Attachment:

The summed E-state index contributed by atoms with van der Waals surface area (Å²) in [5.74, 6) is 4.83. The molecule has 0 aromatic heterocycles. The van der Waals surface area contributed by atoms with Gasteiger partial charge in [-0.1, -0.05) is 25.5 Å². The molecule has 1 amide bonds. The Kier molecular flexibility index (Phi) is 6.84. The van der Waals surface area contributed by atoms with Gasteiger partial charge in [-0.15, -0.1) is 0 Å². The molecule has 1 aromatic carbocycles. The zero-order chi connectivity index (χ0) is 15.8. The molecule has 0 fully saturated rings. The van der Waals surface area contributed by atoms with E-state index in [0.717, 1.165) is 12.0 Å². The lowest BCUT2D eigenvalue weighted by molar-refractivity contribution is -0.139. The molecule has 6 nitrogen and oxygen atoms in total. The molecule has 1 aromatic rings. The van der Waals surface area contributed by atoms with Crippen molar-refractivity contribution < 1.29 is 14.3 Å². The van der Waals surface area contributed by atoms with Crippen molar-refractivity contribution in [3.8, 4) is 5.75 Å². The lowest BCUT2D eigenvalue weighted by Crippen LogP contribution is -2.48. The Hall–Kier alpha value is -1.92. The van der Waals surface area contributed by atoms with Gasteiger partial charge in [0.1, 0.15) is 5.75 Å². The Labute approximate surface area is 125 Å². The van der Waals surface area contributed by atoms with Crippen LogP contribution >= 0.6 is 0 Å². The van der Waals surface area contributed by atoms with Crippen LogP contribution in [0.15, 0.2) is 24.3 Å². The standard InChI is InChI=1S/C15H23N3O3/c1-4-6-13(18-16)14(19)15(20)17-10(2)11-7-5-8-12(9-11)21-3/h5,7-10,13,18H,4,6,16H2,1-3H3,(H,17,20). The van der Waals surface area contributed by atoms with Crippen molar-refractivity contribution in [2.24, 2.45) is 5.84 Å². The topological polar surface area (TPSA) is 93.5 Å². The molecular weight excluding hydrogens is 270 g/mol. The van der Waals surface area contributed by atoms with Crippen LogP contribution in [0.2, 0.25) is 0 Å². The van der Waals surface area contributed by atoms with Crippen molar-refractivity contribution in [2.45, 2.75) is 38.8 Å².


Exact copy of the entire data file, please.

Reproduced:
The summed E-state index contributed by atoms with van der Waals surface area (Å²) in [5.74, 6) is 4.83. The molecule has 0 aromatic heterocycles. The van der Waals surface area contributed by atoms with Gasteiger partial charge in [-0.1, -0.05) is 25.5 Å². The molecule has 1 amide bonds. The Kier molecular flexibility index (Phi) is 6.84. The van der Waals surface area contributed by atoms with Gasteiger partial charge in [-0.15, -0.1) is 0 Å². The molecule has 1 aromatic carbocycles. The zero-order chi connectivity index (χ0) is 15.8. The molecule has 0 fully saturated rings. The van der Waals surface area contributed by atoms with E-state index in [0.717, 1.165) is 12.0 Å². The lowest BCUT2D eigenvalue weighted by molar-refractivity contribution is -0.139. The molecule has 6 nitrogen and oxygen atoms in total. The molecule has 1 aromatic rings. The van der Waals surface area contributed by atoms with Crippen molar-refractivity contribution < 1.29 is 14.3 Å². The van der Waals surface area contributed by atoms with Crippen molar-refractivity contribution in [3.8, 4) is 5.75 Å². The lowest BCUT2D eigenvalue weighted by Crippen LogP contribution is -2.48. The Hall–Kier alpha value is -1.92. The van der Waals surface area contributed by atoms with Gasteiger partial charge in [0.1, 0.15) is 5.75 Å². The Labute approximate surface area is 125 Å². The van der Waals surface area contributed by atoms with Crippen LogP contribution >= 0.6 is 0 Å². The van der Waals surface area contributed by atoms with Crippen LogP contribution in [0.15, 0.2) is 24.3 Å². The standard InChI is InChI=1S/C15H23N3O3/c1-4-6-13(18-16)14(19)15(20)17-10(2)11-7-5-8-12(9-11)21-3/h5,7-10,13,18H,4,6,16H2,1-3H3,(H,17,20). The van der Waals surface area contributed by atoms with Crippen molar-refractivity contribution in [2.24, 2.45) is 5.84 Å². The topological polar surface area (TPSA) is 93.5 Å². The molecular weight excluding hydrogens is 270 g/mol. The van der Waals surface area contributed by atoms with Crippen LogP contribution in [0.2, 0.25) is 0 Å². The van der Waals surface area contributed by atoms with Crippen molar-refractivity contribution in [2.45, 2.75) is 38.8 Å².